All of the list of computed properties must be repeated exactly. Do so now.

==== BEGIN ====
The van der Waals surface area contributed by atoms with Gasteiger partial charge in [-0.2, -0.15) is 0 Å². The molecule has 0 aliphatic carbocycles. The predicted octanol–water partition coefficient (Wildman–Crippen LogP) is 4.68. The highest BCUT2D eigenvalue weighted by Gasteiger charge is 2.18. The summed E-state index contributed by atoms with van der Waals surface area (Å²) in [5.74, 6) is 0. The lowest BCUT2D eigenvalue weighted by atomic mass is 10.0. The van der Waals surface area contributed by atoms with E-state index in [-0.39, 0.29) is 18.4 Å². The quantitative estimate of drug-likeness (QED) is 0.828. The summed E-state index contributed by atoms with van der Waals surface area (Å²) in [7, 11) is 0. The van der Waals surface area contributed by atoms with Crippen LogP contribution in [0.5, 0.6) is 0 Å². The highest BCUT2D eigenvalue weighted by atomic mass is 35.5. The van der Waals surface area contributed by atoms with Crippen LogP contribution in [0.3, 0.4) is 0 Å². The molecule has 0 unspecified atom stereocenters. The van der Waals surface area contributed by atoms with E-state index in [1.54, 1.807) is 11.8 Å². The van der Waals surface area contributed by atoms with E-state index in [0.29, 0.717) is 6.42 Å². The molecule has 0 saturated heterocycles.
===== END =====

The van der Waals surface area contributed by atoms with Gasteiger partial charge in [-0.2, -0.15) is 0 Å². The molecule has 0 aliphatic carbocycles. The predicted octanol–water partition coefficient (Wildman–Crippen LogP) is 4.68. The highest BCUT2D eigenvalue weighted by Gasteiger charge is 2.18. The summed E-state index contributed by atoms with van der Waals surface area (Å²) in [5.74, 6) is 0. The lowest BCUT2D eigenvalue weighted by atomic mass is 10.0. The van der Waals surface area contributed by atoms with E-state index in [-0.39, 0.29) is 18.4 Å². The quantitative estimate of drug-likeness (QED) is 0.828. The summed E-state index contributed by atoms with van der Waals surface area (Å²) in [7, 11) is 0. The van der Waals surface area contributed by atoms with Crippen LogP contribution in [0.5, 0.6) is 0 Å². The highest BCUT2D eigenvalue weighted by atomic mass is 35.5. The van der Waals surface area contributed by atoms with Crippen LogP contribution in [0.3, 0.4) is 0 Å². The molecule has 0 unspecified atom stereocenters. The van der Waals surface area contributed by atoms with E-state index in [1.54, 1.807) is 11.8 Å². The van der Waals surface area contributed by atoms with E-state index in [0.29, 0.717) is 6.42 Å². The molecule has 0 saturated heterocycles.